Boluk's timely petition for review renews his arguments that the immigration judge erred in placing on him the burden of establishing a good faith marriage and in articulating the standard for demonstrating a good faith marriage. Boluk also maintains that the immigration judge erred in weighing the evidence of good faith he presented.

DISCUSSION

I

"Where, as here, the BIA adopts the [immigration judge's] reasoning and offers additional commentary, we review the decision of the [immigration judge] as supplemented by the BIA." Mahmood v. Holder, 570 F.3d 466, 469 (2d Cir. 2009) (internal quotation marks omitted). We "grant Chevron deference to the [BIA's] construction of the INA." Kuhali v. Reno, 266 F.3d 93, 102 (2d Cir. 2001); see also Chevron U.S.A. Inc. v. Natural Res. Def. Council Inc., 467 U.S. 837, 842 (1984). "Under the Chevron standard, we adhere to Congress' purpose where the INA clearly speaks to the point in question," and we examine de novo questions of law decided by the immigration judge or the BIA. Kuhali, 266 F.3d at 102. When the INA "is silent or ambiguous, then we must defer to any reasonable interpretation of the statute adopted by the [BIA] as the entity charged by Congress with the statute's enforcement." Id.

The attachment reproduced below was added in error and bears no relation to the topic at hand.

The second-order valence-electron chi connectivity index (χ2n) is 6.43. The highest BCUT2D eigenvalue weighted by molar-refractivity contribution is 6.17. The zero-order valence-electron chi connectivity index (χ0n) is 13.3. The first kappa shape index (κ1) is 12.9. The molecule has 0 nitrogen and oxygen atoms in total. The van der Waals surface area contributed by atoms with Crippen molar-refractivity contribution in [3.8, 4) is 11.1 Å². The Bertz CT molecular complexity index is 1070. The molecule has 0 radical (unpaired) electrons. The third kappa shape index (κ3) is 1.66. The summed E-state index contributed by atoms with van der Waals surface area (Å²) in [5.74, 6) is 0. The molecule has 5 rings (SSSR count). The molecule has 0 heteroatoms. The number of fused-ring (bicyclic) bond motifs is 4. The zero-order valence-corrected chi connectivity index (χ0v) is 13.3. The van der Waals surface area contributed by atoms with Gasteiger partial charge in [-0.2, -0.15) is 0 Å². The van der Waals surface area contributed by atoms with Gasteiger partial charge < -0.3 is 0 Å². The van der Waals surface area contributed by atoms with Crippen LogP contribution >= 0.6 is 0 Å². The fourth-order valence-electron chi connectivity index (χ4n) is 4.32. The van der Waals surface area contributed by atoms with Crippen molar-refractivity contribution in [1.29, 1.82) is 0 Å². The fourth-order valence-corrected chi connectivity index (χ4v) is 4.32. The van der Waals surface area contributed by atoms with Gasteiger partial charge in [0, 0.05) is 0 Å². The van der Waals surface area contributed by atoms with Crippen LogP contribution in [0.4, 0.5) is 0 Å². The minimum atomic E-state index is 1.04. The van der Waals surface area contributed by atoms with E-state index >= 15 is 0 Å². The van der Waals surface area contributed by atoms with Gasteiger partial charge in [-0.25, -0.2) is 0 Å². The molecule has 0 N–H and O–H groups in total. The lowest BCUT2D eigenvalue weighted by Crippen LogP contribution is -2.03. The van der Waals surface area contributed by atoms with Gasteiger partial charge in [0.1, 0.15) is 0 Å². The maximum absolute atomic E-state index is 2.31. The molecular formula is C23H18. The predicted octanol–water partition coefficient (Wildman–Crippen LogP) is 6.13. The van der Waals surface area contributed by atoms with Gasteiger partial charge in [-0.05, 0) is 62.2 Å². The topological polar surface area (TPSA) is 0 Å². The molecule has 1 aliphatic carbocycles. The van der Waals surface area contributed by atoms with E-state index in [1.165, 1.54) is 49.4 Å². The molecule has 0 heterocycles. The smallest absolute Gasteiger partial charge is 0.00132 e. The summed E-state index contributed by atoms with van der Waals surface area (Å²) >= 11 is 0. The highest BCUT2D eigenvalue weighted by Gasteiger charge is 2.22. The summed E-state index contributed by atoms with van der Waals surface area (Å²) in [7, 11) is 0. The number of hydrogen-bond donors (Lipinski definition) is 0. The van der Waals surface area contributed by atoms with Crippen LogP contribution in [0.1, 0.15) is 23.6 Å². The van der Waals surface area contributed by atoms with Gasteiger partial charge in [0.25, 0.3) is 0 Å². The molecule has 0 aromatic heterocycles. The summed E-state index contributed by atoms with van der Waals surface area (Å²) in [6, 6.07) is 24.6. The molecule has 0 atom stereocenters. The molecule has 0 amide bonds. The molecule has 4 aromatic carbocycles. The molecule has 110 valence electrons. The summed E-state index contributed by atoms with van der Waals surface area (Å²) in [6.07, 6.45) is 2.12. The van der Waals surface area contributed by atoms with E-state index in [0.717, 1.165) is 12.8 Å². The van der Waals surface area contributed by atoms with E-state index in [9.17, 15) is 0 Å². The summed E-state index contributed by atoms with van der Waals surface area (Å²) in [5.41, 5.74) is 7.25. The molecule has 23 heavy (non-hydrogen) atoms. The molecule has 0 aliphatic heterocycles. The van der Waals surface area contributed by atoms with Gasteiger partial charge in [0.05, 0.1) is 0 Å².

II

This Court retains jurisdiction to review Boluk's challenge to the allocation of the burden of proof because it is a question of law whether, in a particular circumstance, an alien bears the burden of establishing eligibility for a hardship waiver. 8 U.S.C. § 1252(a)(2)(D); see also Xiao Ji Chen v. U.S. Dep't of Justice, 471 F.3d 315, 330-31 (2d Cir. 2006). The precise issue presented here is the proper allocation of burden when the relationship through which an alien's conditional residency was obtained has ended in divorce.

Boluk contends on appeal that the INA is ambiguous as to which party bears the burden of proof on the issue of whether an alien's conditional status should be terminated for failure to establish a good faith marriage, and that this statutory ambiguity should have been resolved in his favor. We disagree. The statutory provision at issue is neither "silent [n]or ambiguous with respect to the specific issue" presented by this appeal. Immigration & Naturalization Serv. v. Aguirre-Aguirre, 526 U.S. 415, 424 (1999) (internal quotation marks omitted). The statutory wording requires that "the alien demonstrate[] that . .. the qualifying marriage was entered into in good faith by the alien spouse, but the marriage has been terminated."